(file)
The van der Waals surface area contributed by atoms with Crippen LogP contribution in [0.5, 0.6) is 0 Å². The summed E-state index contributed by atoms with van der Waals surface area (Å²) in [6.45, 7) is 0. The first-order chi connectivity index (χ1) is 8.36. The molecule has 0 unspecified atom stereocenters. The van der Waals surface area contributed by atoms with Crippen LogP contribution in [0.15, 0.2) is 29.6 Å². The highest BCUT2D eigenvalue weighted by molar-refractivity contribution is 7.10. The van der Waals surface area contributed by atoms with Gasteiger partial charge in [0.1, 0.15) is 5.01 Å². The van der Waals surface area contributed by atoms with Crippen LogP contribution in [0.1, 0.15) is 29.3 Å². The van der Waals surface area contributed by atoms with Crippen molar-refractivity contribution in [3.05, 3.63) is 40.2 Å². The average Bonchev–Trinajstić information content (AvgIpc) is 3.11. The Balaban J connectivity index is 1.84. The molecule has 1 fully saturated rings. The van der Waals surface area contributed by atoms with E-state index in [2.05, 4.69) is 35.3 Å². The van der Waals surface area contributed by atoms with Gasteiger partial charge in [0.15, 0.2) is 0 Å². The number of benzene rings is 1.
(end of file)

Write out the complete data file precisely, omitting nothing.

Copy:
The van der Waals surface area contributed by atoms with Crippen LogP contribution in [0.5, 0.6) is 0 Å². The summed E-state index contributed by atoms with van der Waals surface area (Å²) in [6.45, 7) is 0. The first-order chi connectivity index (χ1) is 8.36. The molecule has 0 unspecified atom stereocenters. The van der Waals surface area contributed by atoms with Crippen LogP contribution in [0.15, 0.2) is 29.6 Å². The highest BCUT2D eigenvalue weighted by molar-refractivity contribution is 7.10. The van der Waals surface area contributed by atoms with Gasteiger partial charge in [0.1, 0.15) is 5.01 Å². The van der Waals surface area contributed by atoms with Crippen LogP contribution in [0.1, 0.15) is 29.3 Å². The van der Waals surface area contributed by atoms with Crippen molar-refractivity contribution in [3.05, 3.63) is 40.2 Å². The average Bonchev–Trinajstić information content (AvgIpc) is 3.11. The Balaban J connectivity index is 1.84. The molecule has 1 fully saturated rings. The van der Waals surface area contributed by atoms with E-state index in [2.05, 4.69) is 35.3 Å². The van der Waals surface area contributed by atoms with Gasteiger partial charge in [0.15, 0.2) is 0 Å². The number of benzene rings is 1.